'Mad Men' recap, 'The Flood'

April 29, 2013|By Karmen Fox

At last, more insight into Don Draper's psyche. Now that old Don is back, most of season six's sins have been cyclical, from revisiting adultery and prostitution to a hefty resurgence in Don’s liquor bill.

The reboot of old Don has sometimes made this season repetitive and dry. But it’s to serve a point: Don’s stuck in a vicious cycle of debauchery as a means to self-medicate. But can he change?

This episode, on the other hand, was shocking -- filled with feelings of panic and anguish, rather than dread lingering from season five. The jarring game-changer? Martin Luther King Jr.’s assassination.

Don and Megan are on their way to an advertising awards ceremony when they run into Sylvia and the doctor. Megan is nominated for the Heinz Baked Beans ad, while the Rosens are on their way to D.C.

The awards are so swanky that they hired Paul Newman to speak. SCDP’s nosebleed seats, on the other hand, leave little to be desired. They’re so far away from the stage that Joan actually busts out her glasses and insists she needs binoculars.

While Paul Newman is speaking, a man shouts from the audience that Martin Luther King Jr. has been assassinated. The shouting was so muffled that I couldn’t figure out what he had said until later. But with Joan crying and Don comforting Megan, it clearly wasn’t good news.

Don seems more wrapped up in the riots than the assassination itself -- mainly the ones in D.C. instead of in Harlem. So much so that he forgets it’s his turn with the kids. But still, he uses the danger in the streets as an excuse not to pick them up.

“I guarantee you’d go to Canada on your knees to pick up your girlfriend,” Betty tells Don. You mean calling his mistress’ D.C. hotel room while his own wife is distraught? Eh, close enough. But the guilt trip works, and Don spends time with his kids.

As intriguing of a character as Sally is, and as great of an actress Kiernan Shipka is, it’s refreshing to see another one of Don’s neglected kids in the storyline: Bobby.

And neglected he is. Bobby is picking and peeling at the wallpaper, then pushes his bed over to hide it. His reason? The panels didn’t line up.

Uh oh. Looks like he got his mother’s gene for anxiety -- this time in the form of OCD. Betty predictably overreacts: “You’re destroying this house!” No, destruction is the rioting outside, not your son’s compulsions. Rather than ask why or talk him through this worrisome behavior, she grounds him from watching TV.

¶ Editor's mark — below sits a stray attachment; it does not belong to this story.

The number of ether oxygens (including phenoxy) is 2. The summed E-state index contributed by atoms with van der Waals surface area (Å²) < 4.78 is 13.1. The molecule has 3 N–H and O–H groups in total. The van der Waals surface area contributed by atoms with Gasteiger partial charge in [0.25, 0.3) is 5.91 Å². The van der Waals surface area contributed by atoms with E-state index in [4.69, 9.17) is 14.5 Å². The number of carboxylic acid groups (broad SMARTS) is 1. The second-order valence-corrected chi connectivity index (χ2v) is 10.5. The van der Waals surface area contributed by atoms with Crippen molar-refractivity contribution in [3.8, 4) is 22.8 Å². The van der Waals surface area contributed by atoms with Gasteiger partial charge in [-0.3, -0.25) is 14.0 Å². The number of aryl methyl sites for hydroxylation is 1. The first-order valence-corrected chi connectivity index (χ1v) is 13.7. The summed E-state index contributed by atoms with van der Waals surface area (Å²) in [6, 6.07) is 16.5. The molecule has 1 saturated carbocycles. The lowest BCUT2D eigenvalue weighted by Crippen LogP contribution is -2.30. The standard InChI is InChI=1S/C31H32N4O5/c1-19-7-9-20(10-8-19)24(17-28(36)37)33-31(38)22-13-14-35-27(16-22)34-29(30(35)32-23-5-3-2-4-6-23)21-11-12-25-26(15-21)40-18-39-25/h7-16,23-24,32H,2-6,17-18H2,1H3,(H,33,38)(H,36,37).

What she fails to notice is that Bobby’s obsession with evenness is Bobby’s way of avoiding his anxiety (Weiner’s main theme this season), either to cope with a cold and distant mother or an absent father.

And absent Don is. Sure, Don spends time with Bobby at the movies -- doing exactly the opposite of what the ex says, in typical bitter divorcee fashion. But later Megan comes back from the vigil with the kids to find him alone in the bedroom, drink in hand.

“Is this what you want to be when they need you?” she scolds him.

Of course it isn’t. He wants to be the dad who loves his kids. But he finds himself faking it.

“The fact that you’re faking that feeling makes you wonder if your own father had the same problem,” he divulges. And cue “Cat’s in the Cradle” playing in my head.

Later Don goes into Bobby’s room. In what looks like a precious father-son bonding moment, he tells him to fall asleep. Then he walks outside to the patio with a contemplative stare at skyline, sirens blaring in the background. He’s alone, as he always is.

The day after MLK’s assassination, Dawn comes into the office to Don’s surprise. Joan awkwardly hugs Dawn, saying, “We’re all so sorry,” with an implied “... for you.” I’m surprised she didn’t spring for a sympathy card.

The person who most needs a hug at SCDP is Pete. He looks more distressed than Dawn, who insists on working, even when Don tells her to go home.

After the news broke, everyone at the ad awards is standing in line to call their loved ones. Pete’s impatience while waiting in the crowd comes off as his typical petulant behavior (of course, Pete, because you’re the only one with family to call).

But when he rushes home to call Trudy and Tammy, it’s a bit endearing. Sure, she still has that 50-mile radius restriction -- for which we salute her for sticking to her boundaries when Pete says he doesn’t want them to be alone -- but you can tell she appreciates the gesture.

So he deserves pat on the back for checking in for his young daughter and soon-to-be ex (it’s more than Don could do). But it’s not like he could possibly have an iota of a redeeming quality? Not skeezeball Pete.

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